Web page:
Tachyon condensation is a process in particle physics in which a system can lower its energy by spontaneously producing particles. The end result is a "condensate" of particles that fills the volume of the system. Tachyon condensation is closely related to second-order phase transitions.

Technical overview

Tachyon condensation is a process in which a tachyonic field—usually a scalar field—with a complex mass acquires a vacuum expectation value and reaches the minimum of the potential energy. While the field is tachyonic and unstable near the local maximum of the potential, the field gets a non-negative squared mass and becomes stable near the minimum.

The appearance of tachyons is a potentially serious problem for any theory; examples of tachyonic fields amenable to condensation are all cases of spontaneous symmetry breaking. In condensed matter physics a notable example is ferromagnetism; in particle physics the best known example is the Higgs mechanism in the standard model that breaks the electroweak symmetry.

Condensation evolution

Although the notion of a tachyonic imaginary mass might seem troubling because there is no classical interpretation of an imaginary mass, the mass is not quantized. Rather, the scalar field is; even for tachyonic quantum fields, the field operators at spacelike separated points still commute (or anticommute), thus preserving causality. Therefore, information still does not propagate faster than light,[1] and solutions grow exponentially, but not superluminally (there is no violation of causality).

The "imaginary mass" really means that the system becomes unstable. The zero value field is at a local maximum rather than a local minimum of its potential energy, much like a ball at the top of a hill. A very small impulse (which will always happen due to quantum fluctuations) will lead the field to roll down with exponentially increasing amplitudes toward the local minimum. In this way, tachyon condensation drives a physical system that has reached a local limit and might naively be expected to produce physical tachyons, to an alternate stable state where no physical tachyons exist. Once the tachyonic field reaches the minimum of the potential, its quanta are not tachyons any more but rather are ordinary particles with a positive mass-squared, such as the Higgs boson.[2]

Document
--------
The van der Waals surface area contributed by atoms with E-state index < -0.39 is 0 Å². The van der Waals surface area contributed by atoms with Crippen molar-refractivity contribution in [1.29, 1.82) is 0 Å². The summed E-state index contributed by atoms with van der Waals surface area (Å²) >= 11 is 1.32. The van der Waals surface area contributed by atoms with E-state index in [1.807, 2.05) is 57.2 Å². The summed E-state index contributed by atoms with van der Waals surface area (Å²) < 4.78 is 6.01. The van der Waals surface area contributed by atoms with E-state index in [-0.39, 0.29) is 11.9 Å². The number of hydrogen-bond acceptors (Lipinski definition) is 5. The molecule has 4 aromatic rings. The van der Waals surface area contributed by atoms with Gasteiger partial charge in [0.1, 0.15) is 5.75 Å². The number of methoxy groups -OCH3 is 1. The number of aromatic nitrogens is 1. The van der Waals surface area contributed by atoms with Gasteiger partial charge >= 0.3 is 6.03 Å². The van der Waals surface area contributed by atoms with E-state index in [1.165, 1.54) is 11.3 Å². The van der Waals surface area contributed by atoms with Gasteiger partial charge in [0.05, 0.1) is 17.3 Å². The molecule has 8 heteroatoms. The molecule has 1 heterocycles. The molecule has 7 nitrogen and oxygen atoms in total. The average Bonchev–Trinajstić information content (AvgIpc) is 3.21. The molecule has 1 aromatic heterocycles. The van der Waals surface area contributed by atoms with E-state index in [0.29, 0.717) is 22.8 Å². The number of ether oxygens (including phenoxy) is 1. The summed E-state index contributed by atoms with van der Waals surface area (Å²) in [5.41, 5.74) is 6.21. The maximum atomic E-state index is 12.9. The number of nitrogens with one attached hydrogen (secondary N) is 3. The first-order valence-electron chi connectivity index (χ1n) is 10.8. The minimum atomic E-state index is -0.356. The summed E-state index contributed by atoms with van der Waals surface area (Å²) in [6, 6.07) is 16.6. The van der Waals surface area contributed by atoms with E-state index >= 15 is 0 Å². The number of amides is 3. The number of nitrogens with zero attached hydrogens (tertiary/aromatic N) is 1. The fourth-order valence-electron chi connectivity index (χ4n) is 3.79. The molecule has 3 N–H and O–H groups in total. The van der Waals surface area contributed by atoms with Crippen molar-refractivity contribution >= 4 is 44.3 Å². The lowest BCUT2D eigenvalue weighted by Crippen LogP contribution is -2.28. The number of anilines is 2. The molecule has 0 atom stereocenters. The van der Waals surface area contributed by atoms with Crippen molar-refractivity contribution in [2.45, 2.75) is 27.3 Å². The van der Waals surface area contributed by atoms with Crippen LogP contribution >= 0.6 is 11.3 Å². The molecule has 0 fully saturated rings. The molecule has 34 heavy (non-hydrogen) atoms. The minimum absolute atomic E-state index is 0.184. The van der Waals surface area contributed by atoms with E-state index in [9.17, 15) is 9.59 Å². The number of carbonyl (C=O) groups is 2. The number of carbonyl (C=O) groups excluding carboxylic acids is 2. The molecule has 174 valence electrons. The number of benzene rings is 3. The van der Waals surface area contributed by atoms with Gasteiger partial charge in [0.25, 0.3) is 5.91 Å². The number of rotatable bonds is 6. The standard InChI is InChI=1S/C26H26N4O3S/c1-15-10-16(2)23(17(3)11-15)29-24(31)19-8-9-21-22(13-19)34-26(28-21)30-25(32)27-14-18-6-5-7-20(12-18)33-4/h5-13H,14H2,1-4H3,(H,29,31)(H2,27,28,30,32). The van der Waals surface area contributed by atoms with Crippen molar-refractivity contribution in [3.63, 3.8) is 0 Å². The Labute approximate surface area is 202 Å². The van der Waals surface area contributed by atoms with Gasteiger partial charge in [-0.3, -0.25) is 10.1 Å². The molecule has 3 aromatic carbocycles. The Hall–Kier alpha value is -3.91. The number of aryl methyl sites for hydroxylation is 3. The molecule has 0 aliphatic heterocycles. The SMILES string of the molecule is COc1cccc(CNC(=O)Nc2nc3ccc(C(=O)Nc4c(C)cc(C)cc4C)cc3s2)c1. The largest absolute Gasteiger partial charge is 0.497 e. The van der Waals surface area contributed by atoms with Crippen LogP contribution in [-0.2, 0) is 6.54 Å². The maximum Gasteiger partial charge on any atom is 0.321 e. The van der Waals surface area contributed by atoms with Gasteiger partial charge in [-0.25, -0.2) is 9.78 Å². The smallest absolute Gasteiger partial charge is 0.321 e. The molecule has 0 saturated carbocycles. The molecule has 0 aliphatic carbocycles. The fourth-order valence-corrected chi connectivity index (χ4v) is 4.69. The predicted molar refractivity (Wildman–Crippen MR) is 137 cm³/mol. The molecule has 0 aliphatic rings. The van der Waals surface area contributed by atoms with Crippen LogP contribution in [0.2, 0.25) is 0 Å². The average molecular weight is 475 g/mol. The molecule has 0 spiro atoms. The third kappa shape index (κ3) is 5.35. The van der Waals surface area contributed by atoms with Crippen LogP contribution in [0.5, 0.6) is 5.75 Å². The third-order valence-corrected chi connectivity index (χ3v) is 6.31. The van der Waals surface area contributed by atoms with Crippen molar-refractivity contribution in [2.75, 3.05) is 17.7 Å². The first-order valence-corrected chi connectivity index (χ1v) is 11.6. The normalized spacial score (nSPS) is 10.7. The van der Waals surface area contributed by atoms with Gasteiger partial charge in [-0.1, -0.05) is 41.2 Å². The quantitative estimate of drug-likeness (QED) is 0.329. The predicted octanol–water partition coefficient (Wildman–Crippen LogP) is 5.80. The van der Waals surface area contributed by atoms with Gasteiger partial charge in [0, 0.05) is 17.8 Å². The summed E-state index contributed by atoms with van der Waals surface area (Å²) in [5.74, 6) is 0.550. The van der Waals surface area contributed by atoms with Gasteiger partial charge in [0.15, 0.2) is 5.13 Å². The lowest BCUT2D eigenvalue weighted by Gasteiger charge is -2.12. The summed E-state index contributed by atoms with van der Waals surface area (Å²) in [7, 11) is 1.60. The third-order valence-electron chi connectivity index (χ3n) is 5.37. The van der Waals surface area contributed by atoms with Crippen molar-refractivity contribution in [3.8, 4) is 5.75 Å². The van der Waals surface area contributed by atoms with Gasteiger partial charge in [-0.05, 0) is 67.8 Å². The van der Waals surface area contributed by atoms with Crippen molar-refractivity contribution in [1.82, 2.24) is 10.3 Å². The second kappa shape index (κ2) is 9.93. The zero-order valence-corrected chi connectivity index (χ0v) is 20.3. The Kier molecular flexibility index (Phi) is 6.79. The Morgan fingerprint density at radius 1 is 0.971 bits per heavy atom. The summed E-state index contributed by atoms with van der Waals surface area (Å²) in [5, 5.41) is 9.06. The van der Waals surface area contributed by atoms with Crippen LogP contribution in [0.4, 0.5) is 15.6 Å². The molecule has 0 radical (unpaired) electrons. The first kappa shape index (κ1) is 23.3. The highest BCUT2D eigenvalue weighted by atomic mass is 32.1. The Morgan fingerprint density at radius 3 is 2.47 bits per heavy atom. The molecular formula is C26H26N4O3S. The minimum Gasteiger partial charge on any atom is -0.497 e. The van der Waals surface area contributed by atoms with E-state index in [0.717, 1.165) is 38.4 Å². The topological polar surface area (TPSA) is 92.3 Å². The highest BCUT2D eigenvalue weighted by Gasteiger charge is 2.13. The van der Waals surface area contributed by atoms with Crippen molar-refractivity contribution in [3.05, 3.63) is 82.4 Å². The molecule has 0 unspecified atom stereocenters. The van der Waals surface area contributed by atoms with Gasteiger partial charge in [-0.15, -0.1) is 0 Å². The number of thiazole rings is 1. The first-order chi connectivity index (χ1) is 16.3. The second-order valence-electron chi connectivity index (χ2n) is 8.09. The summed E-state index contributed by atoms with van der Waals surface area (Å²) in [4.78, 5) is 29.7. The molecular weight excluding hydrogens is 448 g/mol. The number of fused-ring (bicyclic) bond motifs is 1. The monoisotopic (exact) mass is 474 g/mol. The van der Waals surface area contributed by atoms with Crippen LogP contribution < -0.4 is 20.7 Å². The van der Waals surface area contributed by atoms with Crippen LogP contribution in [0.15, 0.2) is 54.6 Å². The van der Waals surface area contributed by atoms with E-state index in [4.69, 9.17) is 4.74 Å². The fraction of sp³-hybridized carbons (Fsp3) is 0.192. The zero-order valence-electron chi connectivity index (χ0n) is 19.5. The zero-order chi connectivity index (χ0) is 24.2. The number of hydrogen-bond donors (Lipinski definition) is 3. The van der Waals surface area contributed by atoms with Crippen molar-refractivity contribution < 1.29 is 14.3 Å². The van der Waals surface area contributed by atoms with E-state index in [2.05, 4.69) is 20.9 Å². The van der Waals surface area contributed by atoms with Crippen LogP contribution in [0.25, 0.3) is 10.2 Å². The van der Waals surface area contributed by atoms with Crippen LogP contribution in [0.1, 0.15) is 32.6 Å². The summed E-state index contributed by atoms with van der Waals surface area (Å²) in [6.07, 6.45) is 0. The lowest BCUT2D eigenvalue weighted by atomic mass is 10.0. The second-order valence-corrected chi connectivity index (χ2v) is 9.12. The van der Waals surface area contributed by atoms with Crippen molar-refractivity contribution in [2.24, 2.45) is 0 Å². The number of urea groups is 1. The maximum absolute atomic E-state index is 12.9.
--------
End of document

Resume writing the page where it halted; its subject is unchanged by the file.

Tachyon condensation in string theory

In the late 1990s, Ashoke Sen conjectured[3] that the tachyons carried by open strings attached to D-branes in string theory reflect the instability of the D-branes with respect to their complete annihilation. The total energy carried by these tachyons has been calculated in string field theory; it agrees with the total energy of the D-branes, and all other tests have confirmed Sen's conjecture as well. Tachyons therefore became an active area of interest in the early 2000s.

The character of closed-string tachyon condensation is more subtle, though the first steps towards our understanding of their fate have been made by Adams, Polchinski, and Silverstein, in the case of twisted closed string tachyons, and by Simeon Hellerman and Ian Swanson, in a wider array of cases. The fate of the closed string tachyon in the 26-dimensional bosonic string theory remains unknown, though recent progress has revealed interesting new developments.

See also

Bose–Einstein condensation — a condensation process that was experimentally observed 70 years after it was theoretically proposed.

References

Feinberg, Gerald (1967). "Possibility of Faster-Than-Light Particles". Physical Review. 159 (5): 1089–1105. Bibcode:1967PhRv..159.1089F. doi:10.1103/PhysRev.159.1089.

Michael E. Peskin and Daniel V. Schroeder (1995). An Introduction to Quantum Field Theory, Perseus books publishing.

Sen, Ashoke (1998). "Tachyon condensation on the brane antibrane system". JHEP. 8 (8): 012–012. arXiv:hep-th/9805170. Bibcode:1998JHEP...08..012S. doi:10.1088/1126-6708/1998/08/012.

External links

Tachyon condensation on arxiv.org

Hellenica World - Scientific Library

Retrieved from "http://en.wikipedia.org/"

All text is available under the terms of the GNU Free Documentation License